As you get your new business off the ground, you are faced with a multitude of considerations from how to secure funding to which small business softwarefits your needs. For certain businesses, choosing the right location should also be prioritized early on.
Type of business - Does location matter? Not every company will find that location is important. For example, if you run a home-based business or consultancy, where you are based will probably not matter very much. Similarly, location is not as important as other factors when it comes to businesses that make their living by travelling to customers rather than vice versa such as cleaning services or electricians.
However, other categories of business, including companies that manufacture and distribute products to customers, should choose their location carefully. For these types of firms, location is a critical element to their success.
What type of space? Depending on your type of business, you may require office space, retail space or warehouse space. Consider your needs: will you be holding client meetings? Will you be reliant on foot traffic? Will you require a showroom?
Zoning- Before you set up shop in a particular area, you should make sure it is zoned for your type of business. You can find out how a property is zoned by calling your local planning department. It can be extremely difficult to change the zoning on a property, so make sure you do this prior to signing anything.
Traffic and transportation- If you are likely to receive a number of customer visits as part of your regular business operations, location can be very important.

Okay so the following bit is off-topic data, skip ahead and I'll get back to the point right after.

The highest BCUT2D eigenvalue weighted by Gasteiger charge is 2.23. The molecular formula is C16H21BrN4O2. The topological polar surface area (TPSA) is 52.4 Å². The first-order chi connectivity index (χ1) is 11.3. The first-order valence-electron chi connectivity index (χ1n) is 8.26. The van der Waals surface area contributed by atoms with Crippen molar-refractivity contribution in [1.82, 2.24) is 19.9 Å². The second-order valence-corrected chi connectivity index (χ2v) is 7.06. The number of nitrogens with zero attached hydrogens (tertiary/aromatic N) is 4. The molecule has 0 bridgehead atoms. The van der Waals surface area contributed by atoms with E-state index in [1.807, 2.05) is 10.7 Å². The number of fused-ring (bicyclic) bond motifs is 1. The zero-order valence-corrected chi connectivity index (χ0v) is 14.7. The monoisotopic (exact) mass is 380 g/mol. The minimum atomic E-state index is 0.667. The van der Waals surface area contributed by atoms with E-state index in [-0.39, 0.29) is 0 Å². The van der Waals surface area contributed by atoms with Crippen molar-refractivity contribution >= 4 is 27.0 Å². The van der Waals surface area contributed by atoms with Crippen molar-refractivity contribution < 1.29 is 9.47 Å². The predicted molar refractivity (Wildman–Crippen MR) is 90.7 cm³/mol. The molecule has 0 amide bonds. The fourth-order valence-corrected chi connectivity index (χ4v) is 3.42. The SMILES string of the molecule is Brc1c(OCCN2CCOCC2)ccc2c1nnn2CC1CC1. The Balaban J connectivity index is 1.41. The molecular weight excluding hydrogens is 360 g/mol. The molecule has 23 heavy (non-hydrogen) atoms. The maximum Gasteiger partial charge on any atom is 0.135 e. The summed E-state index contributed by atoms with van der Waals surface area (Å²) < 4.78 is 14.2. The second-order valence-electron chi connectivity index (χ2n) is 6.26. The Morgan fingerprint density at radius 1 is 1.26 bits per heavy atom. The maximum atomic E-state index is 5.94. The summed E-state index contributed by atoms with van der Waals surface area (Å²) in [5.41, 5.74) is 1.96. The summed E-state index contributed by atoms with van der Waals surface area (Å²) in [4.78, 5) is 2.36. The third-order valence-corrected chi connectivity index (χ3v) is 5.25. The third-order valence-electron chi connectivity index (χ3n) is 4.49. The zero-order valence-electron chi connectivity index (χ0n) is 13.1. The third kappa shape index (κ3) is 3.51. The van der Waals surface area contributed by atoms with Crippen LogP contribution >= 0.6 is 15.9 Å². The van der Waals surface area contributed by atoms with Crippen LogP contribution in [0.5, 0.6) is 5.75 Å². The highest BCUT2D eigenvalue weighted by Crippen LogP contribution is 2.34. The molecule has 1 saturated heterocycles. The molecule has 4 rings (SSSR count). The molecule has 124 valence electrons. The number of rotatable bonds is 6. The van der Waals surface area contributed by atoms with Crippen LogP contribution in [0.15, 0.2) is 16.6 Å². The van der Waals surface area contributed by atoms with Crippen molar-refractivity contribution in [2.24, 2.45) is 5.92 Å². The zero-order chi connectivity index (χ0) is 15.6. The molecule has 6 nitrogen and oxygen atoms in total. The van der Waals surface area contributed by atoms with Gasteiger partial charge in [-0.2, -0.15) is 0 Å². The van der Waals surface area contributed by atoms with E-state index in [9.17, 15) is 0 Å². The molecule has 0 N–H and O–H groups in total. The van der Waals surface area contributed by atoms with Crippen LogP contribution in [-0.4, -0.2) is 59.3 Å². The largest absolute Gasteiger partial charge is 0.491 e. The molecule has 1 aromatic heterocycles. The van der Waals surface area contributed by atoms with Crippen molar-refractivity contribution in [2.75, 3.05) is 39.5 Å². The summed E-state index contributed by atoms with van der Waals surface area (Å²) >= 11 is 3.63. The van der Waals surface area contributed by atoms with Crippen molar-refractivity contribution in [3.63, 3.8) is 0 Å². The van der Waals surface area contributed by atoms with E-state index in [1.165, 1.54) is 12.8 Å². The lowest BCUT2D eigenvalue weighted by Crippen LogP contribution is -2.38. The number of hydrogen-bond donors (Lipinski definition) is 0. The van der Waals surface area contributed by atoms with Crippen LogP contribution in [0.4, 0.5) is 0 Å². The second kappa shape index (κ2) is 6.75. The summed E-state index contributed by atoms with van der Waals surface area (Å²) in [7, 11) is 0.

Customers-Think about how customers will travel to your firm. Do you need to be close to public transportation? Will you need a parking lot? Would you benefit from being located in a shopping mall or commercial business park?
Visibility may also be an issue. A hair salon may want to be located on a pretty side street, while a coffee shop could benefit from a pedestrian-heavy location and a mechanic will want to be on a major road with plenty of passing traffic.
Employees- If you plan to hire employees, you should also think about whether your business is within easy commuting distance, if it is close to public transportation and whether people will have to pay for parking.
If your business manufactures and distributes products, your location may be heavily dependent on being close to suppliers and transportation.
Neighborhood- Think about the type of customers you are trying to lure. Where do they live? Where do they shop? Where are they unlikely to visit? These considerations are particularly important for retailers. For example, a high-end jewelry retailer would probably not benefit from a location in city's bargain shopping district.
Competition- Your small business can actually benefit from being located close to competitors, because they are already devoting money to attracting the same customer base so you don't have to work as hard. Being located close to similar businesses also opens up possibilities for beating their prices. For example, a used CD store could easily benefit from opening up next to a full-price music retailer, as this would encourage customers to comparison shop.
Safety- Think about the safety of both your customers and employees. Also, will you be located in an area where your business is likely to be vandalized or burgled?
Budget- Of course, not every business owner can afford to set up shop exactly where they want. While shopping malls offer some of the best options for retailers, small businesses often find themselves priced out. Use your small business software to determine how much you can pay for rent and still be profitable. Some neighborhoods may be too expensive altogether, while others may cause you to reassess your pricing strategy to compensate for higher rent.
Facility- Once you have figured out what area is right for your business, consider whether the particular facility is suitable. Does it have a parking lot or meters? Do you have enough storage space? Are you able to expand if needed? Would you have access to the amenities you need? Is the building wired to support all of the technology you need? Is the cost of utilities included? What about janitorial services?